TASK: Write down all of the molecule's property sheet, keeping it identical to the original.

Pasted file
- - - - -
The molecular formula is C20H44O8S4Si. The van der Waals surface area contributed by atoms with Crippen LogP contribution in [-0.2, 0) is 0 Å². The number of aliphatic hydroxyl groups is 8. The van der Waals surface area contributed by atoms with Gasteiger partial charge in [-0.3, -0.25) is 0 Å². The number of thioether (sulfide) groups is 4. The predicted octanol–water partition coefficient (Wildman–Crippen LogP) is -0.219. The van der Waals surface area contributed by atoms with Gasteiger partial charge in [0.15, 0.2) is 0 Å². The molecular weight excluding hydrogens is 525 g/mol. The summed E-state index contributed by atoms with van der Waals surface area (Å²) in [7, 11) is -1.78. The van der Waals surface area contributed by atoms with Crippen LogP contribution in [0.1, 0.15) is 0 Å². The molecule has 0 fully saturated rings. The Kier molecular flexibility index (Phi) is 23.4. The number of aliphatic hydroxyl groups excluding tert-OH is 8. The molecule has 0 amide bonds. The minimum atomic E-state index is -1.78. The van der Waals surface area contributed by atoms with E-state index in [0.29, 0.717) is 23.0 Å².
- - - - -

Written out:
The molecular formula is C20H44O8S4Si. The van der Waals surface area contributed by atoms with Crippen LogP contribution in [-0.2, 0) is 0 Å². The number of aliphatic hydroxyl groups is 8. The van der Waals surface area contributed by atoms with Gasteiger partial charge in [-0.3, -0.25) is 0 Å². The number of thioether (sulfide) groups is 4. The predicted octanol–water partition coefficient (Wildman–Crippen LogP) is -0.219. The van der Waals surface area contributed by atoms with Gasteiger partial charge in [0.15, 0.2) is 0 Å². The molecular weight excluding hydrogens is 525 g/mol. The summed E-state index contributed by atoms with van der Waals surface area (Å²) in [7, 11) is -1.78. The van der Waals surface area contributed by atoms with Crippen LogP contribution in [0.1, 0.15) is 0 Å². The molecule has 0 fully saturated rings. The Kier molecular flexibility index (Phi) is 23.4. The number of aliphatic hydroxyl groups excluding tert-OH is 8. The molecule has 0 amide bonds. The minimum atomic E-state index is -1.78. The van der Waals surface area contributed by atoms with E-state index in [0.29, 0.717) is 23.0 Å².